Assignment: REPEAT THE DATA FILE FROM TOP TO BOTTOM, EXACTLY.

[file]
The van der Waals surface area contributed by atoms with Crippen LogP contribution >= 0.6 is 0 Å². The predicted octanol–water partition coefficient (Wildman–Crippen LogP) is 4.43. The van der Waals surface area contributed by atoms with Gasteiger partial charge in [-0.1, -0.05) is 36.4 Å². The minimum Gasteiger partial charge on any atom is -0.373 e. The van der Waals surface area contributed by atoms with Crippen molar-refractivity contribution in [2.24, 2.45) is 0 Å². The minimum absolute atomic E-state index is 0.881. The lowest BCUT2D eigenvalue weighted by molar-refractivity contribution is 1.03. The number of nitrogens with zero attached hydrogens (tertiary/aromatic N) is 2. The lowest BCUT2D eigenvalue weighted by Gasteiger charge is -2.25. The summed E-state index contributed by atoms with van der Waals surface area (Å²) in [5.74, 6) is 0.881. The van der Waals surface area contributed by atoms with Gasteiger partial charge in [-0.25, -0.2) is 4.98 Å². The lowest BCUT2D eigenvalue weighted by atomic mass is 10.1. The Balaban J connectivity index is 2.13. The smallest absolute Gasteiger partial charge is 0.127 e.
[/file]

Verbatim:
The van der Waals surface area contributed by atoms with Crippen LogP contribution >= 0.6 is 0 Å². The predicted octanol–water partition coefficient (Wildman–Crippen LogP) is 4.43. The van der Waals surface area contributed by atoms with Gasteiger partial charge in [-0.1, -0.05) is 36.4 Å². The minimum Gasteiger partial charge on any atom is -0.373 e. The van der Waals surface area contributed by atoms with Crippen molar-refractivity contribution in [2.24, 2.45) is 0 Å². The minimum absolute atomic E-state index is 0.881. The lowest BCUT2D eigenvalue weighted by molar-refractivity contribution is 1.03. The number of nitrogens with zero attached hydrogens (tertiary/aromatic N) is 2. The lowest BCUT2D eigenvalue weighted by Gasteiger charge is -2.25. The summed E-state index contributed by atoms with van der Waals surface area (Å²) in [5.74, 6) is 0.881. The van der Waals surface area contributed by atoms with Gasteiger partial charge in [-0.25, -0.2) is 4.98 Å². The lowest BCUT2D eigenvalue weighted by atomic mass is 10.1. The Balaban J connectivity index is 2.13. The smallest absolute Gasteiger partial charge is 0.127 e.